Go Out and See Comet NEOWISE

A Bright New Comet is Visible from Ridgecrest

Ralph Paonessa  –  July 7, 2020
Go out and look for bright comet C/2020 F3 (NEOWISE). Look with the naked eye or binoculars, and try to see it's beautiful tail.

There is a bright comet—one of the best in several years—that you should be able to see in July from our Ridgecrest skies—but you have to know when and where to look. Read this and then go search for it.

Comet NEOWISE—identified fully as C/2020 F3 (NEOWISE)—is named after NASA's Near Earth Orbit Wide-field Infrared Survey Explorer, a satellite searching for comets and asteroids that venture close to Earth. It was discovered March 27, 2020, on its way toward a pass around the Sun, then back into the outer Solar System. It won't return for another 6,800 years—so look for it soon! With any luck, you'll see it and a nice tail (about half a degree, or the width of the Full Moon, when I photographed it July 6.

The challenge is that the comet is still close to the sun, so today from Ridgecrest it is only visible at the Eastern horizon just before sunrise, as it rises ahead of the sun. This comet is fairly bright, but it can be hard to find in the slowly brightening dawn sky, or in the murky skies so close to the horizon. 

Shortly, its orbit will position it lower than the sun at sunrise—but this will place it above the Sun in the West at sunset, so you'll have more chances to see it.

Binoculars will help—as will keen eyes. I only found it in binoculars when I went out to look at 3:30 AM the morning of July 6 (whereas sharp-eyed Brian easily spotted it naked eye July 8). Some days will no doubt be better than others, depending on whether there is haze or clouds near the horizon, or due to the slight movement each day of the comet toward or away from the Sun.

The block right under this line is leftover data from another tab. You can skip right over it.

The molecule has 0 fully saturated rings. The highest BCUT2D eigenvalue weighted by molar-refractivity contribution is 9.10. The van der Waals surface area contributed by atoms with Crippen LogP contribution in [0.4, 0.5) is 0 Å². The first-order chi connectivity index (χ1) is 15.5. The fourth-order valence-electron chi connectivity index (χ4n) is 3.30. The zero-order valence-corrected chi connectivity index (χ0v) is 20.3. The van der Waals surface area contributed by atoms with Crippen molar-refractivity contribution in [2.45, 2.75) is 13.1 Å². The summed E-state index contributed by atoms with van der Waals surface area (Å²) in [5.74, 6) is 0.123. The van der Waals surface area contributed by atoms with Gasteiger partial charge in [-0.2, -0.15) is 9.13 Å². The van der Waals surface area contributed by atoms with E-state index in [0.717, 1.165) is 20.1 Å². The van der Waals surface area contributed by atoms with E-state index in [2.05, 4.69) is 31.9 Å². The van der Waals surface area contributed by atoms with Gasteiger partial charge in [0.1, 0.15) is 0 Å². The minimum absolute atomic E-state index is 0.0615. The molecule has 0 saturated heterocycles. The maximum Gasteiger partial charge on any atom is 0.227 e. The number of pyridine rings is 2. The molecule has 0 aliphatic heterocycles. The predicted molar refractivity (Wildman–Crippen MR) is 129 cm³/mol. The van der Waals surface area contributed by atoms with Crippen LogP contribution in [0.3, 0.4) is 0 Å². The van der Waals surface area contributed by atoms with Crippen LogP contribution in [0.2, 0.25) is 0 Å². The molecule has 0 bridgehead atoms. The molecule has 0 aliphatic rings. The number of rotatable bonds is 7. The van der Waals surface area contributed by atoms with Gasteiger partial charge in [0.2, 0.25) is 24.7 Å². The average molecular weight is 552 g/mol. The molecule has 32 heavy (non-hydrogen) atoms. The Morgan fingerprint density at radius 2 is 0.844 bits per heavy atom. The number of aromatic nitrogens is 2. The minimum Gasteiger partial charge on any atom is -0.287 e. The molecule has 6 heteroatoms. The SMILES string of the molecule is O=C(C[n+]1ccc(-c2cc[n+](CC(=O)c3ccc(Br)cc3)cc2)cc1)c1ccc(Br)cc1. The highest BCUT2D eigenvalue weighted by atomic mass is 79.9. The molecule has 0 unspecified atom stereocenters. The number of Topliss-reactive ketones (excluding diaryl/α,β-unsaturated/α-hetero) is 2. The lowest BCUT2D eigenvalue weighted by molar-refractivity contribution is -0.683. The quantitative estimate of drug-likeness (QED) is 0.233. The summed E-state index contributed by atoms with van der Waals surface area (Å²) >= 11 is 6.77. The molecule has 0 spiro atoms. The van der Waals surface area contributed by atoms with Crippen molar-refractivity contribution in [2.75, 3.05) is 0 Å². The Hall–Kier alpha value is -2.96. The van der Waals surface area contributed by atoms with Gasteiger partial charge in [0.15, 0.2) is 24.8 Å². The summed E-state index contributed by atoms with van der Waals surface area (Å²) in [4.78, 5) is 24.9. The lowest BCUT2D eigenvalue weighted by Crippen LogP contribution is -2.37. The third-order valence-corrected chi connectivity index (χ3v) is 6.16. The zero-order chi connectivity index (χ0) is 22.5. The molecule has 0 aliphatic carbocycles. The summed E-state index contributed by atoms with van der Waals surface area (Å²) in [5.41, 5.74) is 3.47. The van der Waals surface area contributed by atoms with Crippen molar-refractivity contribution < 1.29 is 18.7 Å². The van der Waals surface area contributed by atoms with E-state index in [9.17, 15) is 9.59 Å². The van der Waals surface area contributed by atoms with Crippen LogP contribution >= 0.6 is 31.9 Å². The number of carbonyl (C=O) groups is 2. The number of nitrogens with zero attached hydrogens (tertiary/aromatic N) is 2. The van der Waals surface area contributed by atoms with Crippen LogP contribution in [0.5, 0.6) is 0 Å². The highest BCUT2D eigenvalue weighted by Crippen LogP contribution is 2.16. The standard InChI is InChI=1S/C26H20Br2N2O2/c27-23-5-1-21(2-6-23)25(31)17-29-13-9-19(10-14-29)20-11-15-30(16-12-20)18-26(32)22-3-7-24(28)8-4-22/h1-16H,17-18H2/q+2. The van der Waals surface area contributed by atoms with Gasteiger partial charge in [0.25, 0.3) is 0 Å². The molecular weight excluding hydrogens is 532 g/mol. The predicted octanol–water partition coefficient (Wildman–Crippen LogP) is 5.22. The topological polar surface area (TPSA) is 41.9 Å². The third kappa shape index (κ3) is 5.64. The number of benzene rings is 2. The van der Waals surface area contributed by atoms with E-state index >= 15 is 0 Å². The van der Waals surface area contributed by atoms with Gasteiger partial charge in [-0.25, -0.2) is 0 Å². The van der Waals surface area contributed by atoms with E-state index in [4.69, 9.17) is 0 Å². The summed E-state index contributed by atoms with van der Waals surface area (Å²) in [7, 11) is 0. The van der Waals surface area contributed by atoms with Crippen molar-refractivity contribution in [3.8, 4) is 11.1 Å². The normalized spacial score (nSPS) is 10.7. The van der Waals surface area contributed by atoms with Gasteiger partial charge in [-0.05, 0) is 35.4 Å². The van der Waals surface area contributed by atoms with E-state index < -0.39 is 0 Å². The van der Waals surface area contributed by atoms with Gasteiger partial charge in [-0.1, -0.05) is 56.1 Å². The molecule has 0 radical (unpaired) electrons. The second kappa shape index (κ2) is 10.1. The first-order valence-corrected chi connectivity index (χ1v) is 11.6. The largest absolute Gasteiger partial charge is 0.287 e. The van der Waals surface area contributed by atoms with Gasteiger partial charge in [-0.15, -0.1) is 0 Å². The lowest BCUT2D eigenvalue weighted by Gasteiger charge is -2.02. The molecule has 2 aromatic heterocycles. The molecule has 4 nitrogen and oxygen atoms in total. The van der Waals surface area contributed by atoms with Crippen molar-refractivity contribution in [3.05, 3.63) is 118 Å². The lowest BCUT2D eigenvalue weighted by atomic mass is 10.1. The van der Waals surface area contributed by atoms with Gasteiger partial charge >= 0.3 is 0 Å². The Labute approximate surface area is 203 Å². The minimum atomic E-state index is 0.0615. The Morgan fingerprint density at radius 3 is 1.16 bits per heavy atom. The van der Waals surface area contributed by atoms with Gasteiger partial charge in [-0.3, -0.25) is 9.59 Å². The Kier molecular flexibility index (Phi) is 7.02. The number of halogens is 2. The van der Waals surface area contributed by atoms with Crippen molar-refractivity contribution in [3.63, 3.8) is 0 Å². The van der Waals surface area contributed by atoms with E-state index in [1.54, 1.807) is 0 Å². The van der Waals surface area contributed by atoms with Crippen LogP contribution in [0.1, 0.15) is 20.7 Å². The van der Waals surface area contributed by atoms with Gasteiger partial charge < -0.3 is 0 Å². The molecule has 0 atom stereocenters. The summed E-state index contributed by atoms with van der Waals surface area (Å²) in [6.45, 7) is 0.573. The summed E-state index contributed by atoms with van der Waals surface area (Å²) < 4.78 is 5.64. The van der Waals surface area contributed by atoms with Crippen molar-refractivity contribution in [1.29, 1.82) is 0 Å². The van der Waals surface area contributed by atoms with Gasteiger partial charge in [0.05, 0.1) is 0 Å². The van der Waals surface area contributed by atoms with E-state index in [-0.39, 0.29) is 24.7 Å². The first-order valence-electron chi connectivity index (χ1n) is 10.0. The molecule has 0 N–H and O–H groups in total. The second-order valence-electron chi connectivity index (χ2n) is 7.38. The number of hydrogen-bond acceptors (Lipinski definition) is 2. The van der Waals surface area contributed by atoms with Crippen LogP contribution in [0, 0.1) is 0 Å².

When the sky is darkest (best for comet viewing), the comet is closest to the horizon (bad). As the comet rises higher (good), the sky turns brighter (bad again). This frustrating pattern plays out again at sunset (in reverse). My best advice is to spend a lot of time searching, and on several days if you can—it might not be easy—or it might just jump out at you! One thing for sure, it is beautiful, as well as rare.

More Details on When and Where to Look

Comet NEOWISE is near the Sun now, so you'll have to search in the direction of where the sun rises or, later in July, sets. Enlarge the charts below for reference. Here are the approximate directions to where the comet will be; you can also use a compass or smartphone compass app to find the direction in degrees.

  • View from the darkest location available, especially in the direction you'll be looking. Light pollution will make it harder to see the faint tail. 
  • Start looking well before sunrise (before July 15), or after sunset (after July 15), otherwise the sky will be too bright. (Note: July 15 is an approximate date.)
  • When you spot the tail, it will be pointing away from the sun (and horizon), as the solar wind pushes the comets gas and dust away.

Until July 15, search before Sunrise

  • Comet rises 3:45 AM, but will be difficult to see until a little higher at 4:00-4:30 AM.
  • Direction 45° (North-East).